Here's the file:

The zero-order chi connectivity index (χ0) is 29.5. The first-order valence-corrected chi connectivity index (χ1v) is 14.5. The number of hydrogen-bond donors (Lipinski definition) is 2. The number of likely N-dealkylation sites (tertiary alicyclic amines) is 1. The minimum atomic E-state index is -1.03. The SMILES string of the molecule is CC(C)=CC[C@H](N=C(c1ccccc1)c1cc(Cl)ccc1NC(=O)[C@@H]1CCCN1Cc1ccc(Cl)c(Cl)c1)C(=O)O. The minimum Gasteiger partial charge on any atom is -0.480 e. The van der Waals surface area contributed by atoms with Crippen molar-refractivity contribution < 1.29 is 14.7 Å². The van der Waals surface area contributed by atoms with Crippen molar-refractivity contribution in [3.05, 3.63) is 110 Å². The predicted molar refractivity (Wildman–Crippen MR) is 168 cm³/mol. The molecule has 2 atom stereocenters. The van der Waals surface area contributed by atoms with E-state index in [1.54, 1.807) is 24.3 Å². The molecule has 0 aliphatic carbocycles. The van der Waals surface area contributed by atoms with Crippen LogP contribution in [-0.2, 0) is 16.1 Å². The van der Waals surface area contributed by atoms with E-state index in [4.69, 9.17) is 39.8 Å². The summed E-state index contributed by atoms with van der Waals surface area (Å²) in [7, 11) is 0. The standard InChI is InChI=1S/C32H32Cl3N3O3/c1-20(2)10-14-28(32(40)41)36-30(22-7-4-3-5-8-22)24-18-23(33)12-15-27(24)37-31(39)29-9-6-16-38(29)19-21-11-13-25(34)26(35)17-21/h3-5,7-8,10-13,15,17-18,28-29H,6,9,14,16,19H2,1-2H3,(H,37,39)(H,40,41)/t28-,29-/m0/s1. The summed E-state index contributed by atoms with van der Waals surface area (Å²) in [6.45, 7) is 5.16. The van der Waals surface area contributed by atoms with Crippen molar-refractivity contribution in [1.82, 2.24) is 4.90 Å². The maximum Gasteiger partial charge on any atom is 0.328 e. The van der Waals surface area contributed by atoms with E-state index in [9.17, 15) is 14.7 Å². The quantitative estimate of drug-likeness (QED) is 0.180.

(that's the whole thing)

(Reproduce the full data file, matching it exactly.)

The zero-order chi connectivity index (χ0) is 29.5. The first-order valence-corrected chi connectivity index (χ1v) is 14.5. The number of hydrogen-bond donors (Lipinski definition) is 2. The number of likely N-dealkylation sites (tertiary alicyclic amines) is 1. The minimum atomic E-state index is -1.03. The SMILES string of the molecule is CC(C)=CC[C@H](N=C(c1ccccc1)c1cc(Cl)ccc1NC(=O)[C@@H]1CCCN1Cc1ccc(Cl)c(Cl)c1)C(=O)O. The minimum Gasteiger partial charge on any atom is -0.480 e. The van der Waals surface area contributed by atoms with Crippen molar-refractivity contribution < 1.29 is 14.7 Å². The van der Waals surface area contributed by atoms with Crippen molar-refractivity contribution in [3.05, 3.63) is 110 Å². The predicted molar refractivity (Wildman–Crippen MR) is 168 cm³/mol. The molecule has 2 atom stereocenters. The van der Waals surface area contributed by atoms with E-state index in [1.54, 1.807) is 24.3 Å². The molecule has 0 aliphatic carbocycles. The van der Waals surface area contributed by atoms with Crippen LogP contribution in [-0.2, 0) is 16.1 Å². The van der Waals surface area contributed by atoms with E-state index in [4.69, 9.17) is 39.8 Å². The summed E-state index contributed by atoms with van der Waals surface area (Å²) in [7, 11) is 0. The standard InChI is InChI=1S/C32H32Cl3N3O3/c1-20(2)10-14-28(32(40)41)36-30(22-7-4-3-5-8-22)24-18-23(33)12-15-27(24)37-31(39)29-9-6-16-38(29)19-21-11-13-25(34)26(35)17-21/h3-5,7-8,10-13,15,17-18,28-29H,6,9,14,16,19H2,1-2H3,(H,37,39)(H,40,41)/t28-,29-/m0/s1. The summed E-state index contributed by atoms with van der Waals surface area (Å²) in [6.45, 7) is 5.16. The van der Waals surface area contributed by atoms with Crippen molar-refractivity contribution in [1.82, 2.24) is 4.90 Å². The maximum Gasteiger partial charge on any atom is 0.328 e. The van der Waals surface area contributed by atoms with E-state index in [9.17, 15) is 14.7 Å². The quantitative estimate of drug-likeness (QED) is 0.180.